Music compositions are a major asset in production. An art in their own right, music scores amplify the feelings inherent in any story. Through such music, viewers are spurred to react to what’s happening on screen, thus relating to a story’s characters on a deeper level.
Nashville is home to many musicians who’ve worked in film and television. But few are as recognizable as Stacy Widelitz. An award-winning film and television composer, songwriter, and pianist, Stacy’s music has helped entertain audiences across the globe. As a member of the local production scene, Stacy has been a staunch advocate for the arts. Serving in various top-level roles, Stacy has led organizations like the Nashville Film Festival, the Nashville Opera, and Leadership Music to the success of their more recent years.
Starting Off With a Sour Note
Stacy grew up in Plainview, New York as a shy child who loved music. He attended a public school on Long Island. “My first instrument was the flute,” he tells FilmNashville. “It was assigned to me as part of the band program in fourth grade.”
Despite his teacher’s recommendation, Stacy would learn that the flute was not his instrument. The finger placement (“fingering”) for flute notes was awkward, and therefore difficult to master. Weeks of serious practice yielded little progress.
After a full month of trying to figure the instrument out, Stacy was cut from the band program. He came home from school one day with a note from the band director. He gave the note to his parents, which read: “Please return the flute to the music store. I am dropping Stacy from the band program, as he exhibits no musical ability whatsoever.”
Stacy now looks back on this life event with humor. He says, “My mother ran into that teacher years later, in 1997… He was with his wife, and my mother approached them. She said, ‘You know, you dropped my son from the band program! You flunked him in flute.’ His wife evidently said, ‘Why did you do that?’ And he said, ‘Look, it was my job as a teacher of music to determine who had ability and who didn’t have ability… .’ Then, the teacher asked, ‘Just out of curiosity, what is he doing now?’ And my mother said, ‘He’s a professional composer, and he’s just been nominated for an Emmy!’ His face just completely fell, and it was a great moment for my mother!”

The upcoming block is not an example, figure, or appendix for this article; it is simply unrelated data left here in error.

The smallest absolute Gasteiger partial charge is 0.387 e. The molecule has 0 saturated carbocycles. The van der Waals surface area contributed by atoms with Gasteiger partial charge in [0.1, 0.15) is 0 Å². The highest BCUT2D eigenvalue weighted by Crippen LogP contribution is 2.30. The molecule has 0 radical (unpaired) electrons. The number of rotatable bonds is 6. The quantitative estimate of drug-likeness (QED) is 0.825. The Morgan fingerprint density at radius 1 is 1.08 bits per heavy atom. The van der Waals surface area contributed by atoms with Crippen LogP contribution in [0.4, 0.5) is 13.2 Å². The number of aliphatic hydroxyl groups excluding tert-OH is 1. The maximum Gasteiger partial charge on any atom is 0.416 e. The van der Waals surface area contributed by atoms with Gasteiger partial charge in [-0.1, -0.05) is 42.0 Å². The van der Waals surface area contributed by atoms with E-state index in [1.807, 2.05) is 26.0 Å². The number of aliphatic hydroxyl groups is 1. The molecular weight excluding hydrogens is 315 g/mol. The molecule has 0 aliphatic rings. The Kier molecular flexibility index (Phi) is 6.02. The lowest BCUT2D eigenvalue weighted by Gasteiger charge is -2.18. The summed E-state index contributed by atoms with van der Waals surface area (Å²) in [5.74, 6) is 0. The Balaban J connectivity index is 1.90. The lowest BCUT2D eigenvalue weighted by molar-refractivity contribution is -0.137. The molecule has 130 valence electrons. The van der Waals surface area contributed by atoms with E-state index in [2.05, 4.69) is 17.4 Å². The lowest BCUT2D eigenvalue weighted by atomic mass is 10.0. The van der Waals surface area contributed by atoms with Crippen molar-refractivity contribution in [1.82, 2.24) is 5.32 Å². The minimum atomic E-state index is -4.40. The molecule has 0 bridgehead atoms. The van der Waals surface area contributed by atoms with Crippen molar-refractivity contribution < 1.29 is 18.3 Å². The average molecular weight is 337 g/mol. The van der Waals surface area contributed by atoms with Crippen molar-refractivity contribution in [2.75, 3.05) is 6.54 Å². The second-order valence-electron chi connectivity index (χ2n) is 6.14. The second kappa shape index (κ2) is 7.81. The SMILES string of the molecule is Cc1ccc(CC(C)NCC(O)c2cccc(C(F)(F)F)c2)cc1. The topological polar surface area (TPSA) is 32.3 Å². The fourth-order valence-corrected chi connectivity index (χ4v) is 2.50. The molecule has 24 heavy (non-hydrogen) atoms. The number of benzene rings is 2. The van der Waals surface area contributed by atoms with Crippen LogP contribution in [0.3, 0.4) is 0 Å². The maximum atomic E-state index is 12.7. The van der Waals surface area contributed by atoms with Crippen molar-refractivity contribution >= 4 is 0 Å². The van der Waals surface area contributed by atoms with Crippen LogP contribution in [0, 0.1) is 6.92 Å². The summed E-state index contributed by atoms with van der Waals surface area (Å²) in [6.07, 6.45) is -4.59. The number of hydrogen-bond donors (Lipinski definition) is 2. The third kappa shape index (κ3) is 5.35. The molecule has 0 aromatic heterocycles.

“Hum a Few Bars!”
Stacy didn’t know it then, but his trials with the flute would teach him to trust his creative instincts when something didn’t feel right.
A few months after leaving the band program, Stacy’s parents picked up an old upright piano for their kids. They put it in the basement, letting Stacy and his brother play tunes by ear. Unlike the flute, the piano was easier to learn for Stacy, as the layout of the keys made sense to him.
Soon after getting the piano, Stacy’s cousin —a child prodigy of classical piano—came over to visit one day. Retreating to the basement, Stacy was treated to his cousin’s masterful performance of Chopin.
“Watching him play, I was enthralled,” Stacy recalls.
After teaching him “Chopsticks,” Stacy’s cousin picked up a method book that was sitting on the piano, and started to teach Stacy the basics. “After an hour, my cousin ran up the stairs. My parents and his mother were in the living room. And he said, ‘You’ve gotta get him piano lessons right away! Because he just went through the first ten weeks of that book in an hour!!’”
Later finding out through one of his grade school teachers that he had perfect pitch, and could guess a note just by hearing it, Stacy continued to learn the piano. He was also learning about music genres, listening to a little bit of everything.
Getting Performance Ready
“There were a lot of different types of music playing in the house at any given moment, ” Stacy says. “Eighty percent of the time, a stereo was on and something was playing.”
Indeed a passion for Stacy, music would first be seen as a career choice when he was 13 years old. Around this time, Stacy’s father purchased Stacy’s first electronic instrument, a Farfisa Duo Compact organ. At 14, Stacy accepted an offer to join a jazz group. At 15, Stacy and the combo started getting their first paid work, and he was off and running.
“I was naturally a very shy person. Being in a performance environment was fun,” Stacy says. Stacy joined Local 802 of the American Federation of Musicians (AF of M) at 15 and was regularly playing union gigs in clubs on Long Island. Although he was a year underage to join the union, Stacy’s music knowledge impressed the union enough for him to gain admittance.
This was all happening pretty fast for Stacy and his parents. “My parents were kind of supportive and kind of terrified,” Stacy says. Though they loved the arts, both wanted their son to have a guaranteed career path to success. They didn’t see music as a way forward.
But Stacy did. By 1974, Stacy had already been experimenting with synthesizer compositions. He was attending Manhattanville College to study music, but in his sophomore year he started getting work writing music for a small studio in Stamford, CT. Feeling that college was holding him back, Stacy left to jumpstart his career at the age of 19.
Knowing the Score
Stacy’s work in composition started with writing music for film strips, which he describes as “still drawings with a soundtrack and narration.”
He says, “The very first group of them that I got were Ray Bradbury stories narrated by Ray Bradbury himself! I was thrilled to death because I was a huge science fiction fan.”